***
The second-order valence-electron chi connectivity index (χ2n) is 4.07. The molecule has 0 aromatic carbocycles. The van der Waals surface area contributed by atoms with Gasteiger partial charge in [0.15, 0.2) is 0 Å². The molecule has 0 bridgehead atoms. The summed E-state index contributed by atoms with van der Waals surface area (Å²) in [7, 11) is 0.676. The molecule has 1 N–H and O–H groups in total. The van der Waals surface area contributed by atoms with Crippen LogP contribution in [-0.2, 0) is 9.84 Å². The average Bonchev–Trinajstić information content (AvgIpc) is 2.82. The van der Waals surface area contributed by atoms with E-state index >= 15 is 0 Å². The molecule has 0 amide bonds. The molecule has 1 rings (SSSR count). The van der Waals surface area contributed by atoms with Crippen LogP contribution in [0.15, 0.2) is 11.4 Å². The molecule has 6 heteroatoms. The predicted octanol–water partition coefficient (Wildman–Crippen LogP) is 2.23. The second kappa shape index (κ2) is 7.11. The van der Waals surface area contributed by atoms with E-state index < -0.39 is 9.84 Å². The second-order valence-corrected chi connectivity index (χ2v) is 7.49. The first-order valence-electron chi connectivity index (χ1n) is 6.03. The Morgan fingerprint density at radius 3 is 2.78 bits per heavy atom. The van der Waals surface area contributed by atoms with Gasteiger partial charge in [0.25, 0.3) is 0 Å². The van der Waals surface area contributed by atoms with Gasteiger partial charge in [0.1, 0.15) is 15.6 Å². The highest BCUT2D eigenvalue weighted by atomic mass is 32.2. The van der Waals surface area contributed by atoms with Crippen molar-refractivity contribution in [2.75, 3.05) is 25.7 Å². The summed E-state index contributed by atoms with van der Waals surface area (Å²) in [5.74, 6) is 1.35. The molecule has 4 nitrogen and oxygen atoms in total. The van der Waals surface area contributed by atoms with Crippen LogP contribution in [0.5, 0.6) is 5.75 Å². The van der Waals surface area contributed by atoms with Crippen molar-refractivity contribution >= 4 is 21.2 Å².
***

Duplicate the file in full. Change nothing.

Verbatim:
The second-order valence-electron chi connectivity index (χ2n) is 4.07. The molecule has 0 aromatic carbocycles. The van der Waals surface area contributed by atoms with Gasteiger partial charge in [0.15, 0.2) is 0 Å². The molecule has 0 bridgehead atoms. The summed E-state index contributed by atoms with van der Waals surface area (Å²) in [7, 11) is 0.676. The molecule has 1 N–H and O–H groups in total. The van der Waals surface area contributed by atoms with Crippen LogP contribution in [-0.2, 0) is 9.84 Å². The average Bonchev–Trinajstić information content (AvgIpc) is 2.82. The van der Waals surface area contributed by atoms with E-state index >= 15 is 0 Å². The molecule has 0 amide bonds. The molecule has 1 rings (SSSR count). The van der Waals surface area contributed by atoms with Crippen LogP contribution in [0.15, 0.2) is 11.4 Å². The molecule has 6 heteroatoms. The predicted octanol–water partition coefficient (Wildman–Crippen LogP) is 2.23. The second kappa shape index (κ2) is 7.11. The van der Waals surface area contributed by atoms with E-state index < -0.39 is 9.84 Å². The second-order valence-corrected chi connectivity index (χ2v) is 7.49. The first-order valence-electron chi connectivity index (χ1n) is 6.03. The Morgan fingerprint density at radius 3 is 2.78 bits per heavy atom. The van der Waals surface area contributed by atoms with Gasteiger partial charge in [0.25, 0.3) is 0 Å². The van der Waals surface area contributed by atoms with Gasteiger partial charge in [0.1, 0.15) is 15.6 Å². The highest BCUT2D eigenvalue weighted by atomic mass is 32.2. The van der Waals surface area contributed by atoms with Crippen molar-refractivity contribution in [2.75, 3.05) is 25.7 Å². The summed E-state index contributed by atoms with van der Waals surface area (Å²) in [5.74, 6) is 1.35. The molecule has 4 nitrogen and oxygen atoms in total. The van der Waals surface area contributed by atoms with Crippen LogP contribution in [0.5, 0.6) is 5.75 Å². The van der Waals surface area contributed by atoms with Crippen molar-refractivity contribution >= 4 is 21.2 Å².